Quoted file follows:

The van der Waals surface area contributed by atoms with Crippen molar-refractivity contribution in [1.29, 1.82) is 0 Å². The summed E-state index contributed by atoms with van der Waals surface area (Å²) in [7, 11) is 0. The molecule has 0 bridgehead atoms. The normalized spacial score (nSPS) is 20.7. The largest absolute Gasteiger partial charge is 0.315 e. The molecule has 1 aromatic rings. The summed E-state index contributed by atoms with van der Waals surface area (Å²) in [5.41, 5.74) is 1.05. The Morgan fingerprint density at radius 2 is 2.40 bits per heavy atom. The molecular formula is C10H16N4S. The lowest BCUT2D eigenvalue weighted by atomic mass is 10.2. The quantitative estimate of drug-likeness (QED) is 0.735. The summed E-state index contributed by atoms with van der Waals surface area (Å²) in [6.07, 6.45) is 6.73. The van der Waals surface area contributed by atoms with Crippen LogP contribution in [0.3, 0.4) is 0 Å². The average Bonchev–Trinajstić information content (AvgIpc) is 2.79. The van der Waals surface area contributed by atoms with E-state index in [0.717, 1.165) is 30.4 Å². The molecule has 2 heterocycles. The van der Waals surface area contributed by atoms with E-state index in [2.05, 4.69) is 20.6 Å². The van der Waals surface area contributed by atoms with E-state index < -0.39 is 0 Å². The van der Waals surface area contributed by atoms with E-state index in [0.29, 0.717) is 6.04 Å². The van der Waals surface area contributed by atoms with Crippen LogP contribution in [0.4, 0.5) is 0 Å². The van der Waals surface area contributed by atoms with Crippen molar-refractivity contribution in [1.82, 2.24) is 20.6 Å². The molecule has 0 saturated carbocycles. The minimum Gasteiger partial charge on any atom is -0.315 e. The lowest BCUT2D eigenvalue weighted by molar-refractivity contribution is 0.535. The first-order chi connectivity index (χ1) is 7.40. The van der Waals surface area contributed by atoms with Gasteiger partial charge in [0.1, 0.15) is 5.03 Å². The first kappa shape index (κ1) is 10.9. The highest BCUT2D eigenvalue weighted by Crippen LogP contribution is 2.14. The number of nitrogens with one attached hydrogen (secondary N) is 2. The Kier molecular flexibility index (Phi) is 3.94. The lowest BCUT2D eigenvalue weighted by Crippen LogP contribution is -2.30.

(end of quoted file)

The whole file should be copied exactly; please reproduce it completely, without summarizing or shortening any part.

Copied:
The van der Waals surface area contributed by atoms with Crippen molar-refractivity contribution in [1.29, 1.82) is 0 Å². The summed E-state index contributed by atoms with van der Waals surface area (Å²) in [7, 11) is 0. The molecule has 0 bridgehead atoms. The normalized spacial score (nSPS) is 20.7. The largest absolute Gasteiger partial charge is 0.315 e. The molecule has 1 aromatic rings. The summed E-state index contributed by atoms with van der Waals surface area (Å²) in [5.41, 5.74) is 1.05. The Morgan fingerprint density at radius 2 is 2.40 bits per heavy atom. The molecular formula is C10H16N4S. The lowest BCUT2D eigenvalue weighted by atomic mass is 10.2. The quantitative estimate of drug-likeness (QED) is 0.735. The summed E-state index contributed by atoms with van der Waals surface area (Å²) in [6.07, 6.45) is 6.73. The van der Waals surface area contributed by atoms with Crippen LogP contribution in [0.3, 0.4) is 0 Å². The average Bonchev–Trinajstić information content (AvgIpc) is 2.79. The van der Waals surface area contributed by atoms with E-state index in [0.717, 1.165) is 30.4 Å². The molecule has 2 heterocycles. The van der Waals surface area contributed by atoms with E-state index in [2.05, 4.69) is 20.6 Å². The van der Waals surface area contributed by atoms with E-state index < -0.39 is 0 Å². The van der Waals surface area contributed by atoms with E-state index in [0.29, 0.717) is 6.04 Å². The van der Waals surface area contributed by atoms with Crippen LogP contribution in [0.4, 0.5) is 0 Å². The van der Waals surface area contributed by atoms with Crippen molar-refractivity contribution in [1.82, 2.24) is 20.6 Å². The molecule has 0 saturated carbocycles. The minimum Gasteiger partial charge on any atom is -0.315 e. The lowest BCUT2D eigenvalue weighted by molar-refractivity contribution is 0.535. The first-order chi connectivity index (χ1) is 7.40. The van der Waals surface area contributed by atoms with Gasteiger partial charge in [0.1, 0.15) is 5.03 Å². The first kappa shape index (κ1) is 10.9. The highest BCUT2D eigenvalue weighted by Crippen LogP contribution is 2.14. The number of nitrogens with one attached hydrogen (secondary N) is 2. The Kier molecular flexibility index (Phi) is 3.94. The lowest BCUT2D eigenvalue weighted by Crippen LogP contribution is -2.30.